sevenstories’ #CBR4 Review #41: A Midsummer Tights Dream by Louise Rennison
“‘In my squirrel room, looking out over the moors to Grimbottom, thinking about Alex. When he next sees me, I will be up there on the wild moors, lost to the world, unaware that I am being observed. It’s only when I glance up, that I notice Alex in his breeches and fancy shirt. He runs to me and takes me in his arms. I close my eyes and hear… “We is here, wiv our bumbums out.” And open them to see the toddler twins at my bedroom door, naked from the waist down.’ You know when something feels really bad, worse than a bat trapped in your mouth? Or kissing the boy who just wants to be your friend? Tallulah Casey does. She’s your kind of mate.”
This is the gloriously silly sequel to Withering Tights, the romantic mishaps of Tallulah Casey, aspiring actress, hampered by her out of control knees and distinct lack of acting ability. Rennison’s charm is her ability to manage to get inside teeenage girls heads whilst also introducing enough ridiculously bizarre situations and characters to make her books stand out from the hundreds of imitators out there. If you are a girl who grew up in the 90s or 2000s in the UK, you will struggle not to be charmed and entertained by Rennison. This series is not as funny as Georgia but still has many laugh out loud moments and is a quick, fun read despite not being as tightly written as the Georgia series. So, to be honest, I would recommend reading the Georgia series in full first, starting with Angus, Thongs and Full Front Snogging.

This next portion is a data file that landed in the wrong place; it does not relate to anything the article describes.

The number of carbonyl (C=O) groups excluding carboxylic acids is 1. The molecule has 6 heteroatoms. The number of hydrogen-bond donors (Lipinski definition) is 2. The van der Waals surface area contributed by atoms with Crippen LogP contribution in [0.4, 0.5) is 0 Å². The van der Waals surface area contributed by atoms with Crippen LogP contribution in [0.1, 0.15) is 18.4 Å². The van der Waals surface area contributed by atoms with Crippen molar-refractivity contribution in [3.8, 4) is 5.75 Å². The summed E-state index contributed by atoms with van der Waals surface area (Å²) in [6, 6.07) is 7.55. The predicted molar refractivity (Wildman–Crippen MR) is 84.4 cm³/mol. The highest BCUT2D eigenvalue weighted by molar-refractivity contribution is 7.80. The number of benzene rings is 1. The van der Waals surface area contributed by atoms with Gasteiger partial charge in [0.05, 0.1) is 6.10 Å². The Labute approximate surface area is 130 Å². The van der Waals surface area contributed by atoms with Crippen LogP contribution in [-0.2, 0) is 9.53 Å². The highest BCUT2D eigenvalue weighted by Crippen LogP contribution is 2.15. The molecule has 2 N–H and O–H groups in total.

The full review is on my blog.
First Line: “Performing Arts College, here I come again, hold on to your tights!”
Why I read it: I grew up reading Louise Rennison’s Georgia Nicholson series and have a huge affection for her as a writer so whilst I am no longer the target audience for these, and they don’t make me cry with laughter any more, I still enjoy reading them and having a giggle at the complete silliness.
Who I would recommend it to: Fans of Chris Higgins or Jaclyn Moriarty. If you fancy a quick and silly read that manages to blend the absurd with some real truisms about growing up as a girl.